AI Eye Care
Conceptual Design - 6 weeks
An AI-assisted eye exam introduced into the pre-screening routine in order to optimize the number of patients that an optometrist may see in one day.
With a partner, design a use of AI within the healthcare context in response to the risks and warnings analyzed during the previous dystopian research phase of the course. Students will be asked to develop all the details of their solutions, engage with an iterative process in which a series of proposals will be tested and validated and delivery a final model of their ideas.
We spent the beginning phase of this project simply building up a better understanding of the Optometry industry. In doing so, we identified various stakeholders as well as touchpoints that patients face in the process. By speaking to professionals and related startups - we identified pain points that optometrists have come to accept as the norm. From discussions with startups applying AI into the health industry, we came to realize what would be feasible as a MVP.
As we delved deeper into the optometry industry, we began to consider what scenarios and contexts would make the most sense for our proposal. At first, we focused in on rural towns as those medical professionals often lacked the resources in order to efficiently provide for their patient population. We also considered pharmacies as a far-future version that could house these eye exam booths in order to expedite the initial process. Through considering these scenarios, we identified that there was a lack of standardization when it came to eye health education. There are no preventative measure built into our health education and awareness.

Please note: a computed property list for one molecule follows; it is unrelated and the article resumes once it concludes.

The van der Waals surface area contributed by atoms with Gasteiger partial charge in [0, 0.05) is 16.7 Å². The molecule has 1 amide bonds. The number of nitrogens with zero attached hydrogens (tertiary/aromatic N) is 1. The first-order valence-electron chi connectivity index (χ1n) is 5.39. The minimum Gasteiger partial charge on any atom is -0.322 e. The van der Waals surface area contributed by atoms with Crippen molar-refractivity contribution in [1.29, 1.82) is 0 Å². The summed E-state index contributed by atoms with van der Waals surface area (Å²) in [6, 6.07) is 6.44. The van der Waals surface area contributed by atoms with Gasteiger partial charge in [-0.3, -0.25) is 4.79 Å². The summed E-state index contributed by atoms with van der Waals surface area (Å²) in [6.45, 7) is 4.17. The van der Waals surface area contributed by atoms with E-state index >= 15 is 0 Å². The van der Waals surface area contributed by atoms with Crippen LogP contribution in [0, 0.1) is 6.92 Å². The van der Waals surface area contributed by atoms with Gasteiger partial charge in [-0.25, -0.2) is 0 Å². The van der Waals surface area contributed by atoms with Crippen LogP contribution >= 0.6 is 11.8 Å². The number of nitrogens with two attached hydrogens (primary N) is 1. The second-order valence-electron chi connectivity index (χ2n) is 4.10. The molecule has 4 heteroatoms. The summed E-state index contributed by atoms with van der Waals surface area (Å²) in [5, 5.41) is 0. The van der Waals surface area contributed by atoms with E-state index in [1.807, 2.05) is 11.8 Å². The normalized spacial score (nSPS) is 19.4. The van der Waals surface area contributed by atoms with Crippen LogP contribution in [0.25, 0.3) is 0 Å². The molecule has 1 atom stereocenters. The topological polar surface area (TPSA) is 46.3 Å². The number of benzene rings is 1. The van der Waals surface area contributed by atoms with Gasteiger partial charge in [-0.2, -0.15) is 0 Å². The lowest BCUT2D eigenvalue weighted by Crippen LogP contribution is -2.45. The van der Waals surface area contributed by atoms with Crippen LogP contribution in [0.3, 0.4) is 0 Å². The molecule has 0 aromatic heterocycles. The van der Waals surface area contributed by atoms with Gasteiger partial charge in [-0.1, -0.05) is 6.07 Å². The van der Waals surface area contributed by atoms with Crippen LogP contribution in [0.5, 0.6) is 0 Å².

Many of the technical componenents of the AI Eye Exam already exist in industry. This machine is meant to be an additional component to the annual physical exam that a majority of Americans get. Since anomalies and scans would be examined by the AI and further screenings would be done by optometrists, this would allow for a licensed nurse to oversee this procedure in a general clinic. In doing so, this would allow for patients to become more aware of the importance of eye health as well as provide eye doctors with consolidated images quickly.
Building up the HCI components so that the experience feels more guided and less passive.
Partner - Emery Grearson, RISD ID ‘20
Future AId with Beth Mosher - Spring 2019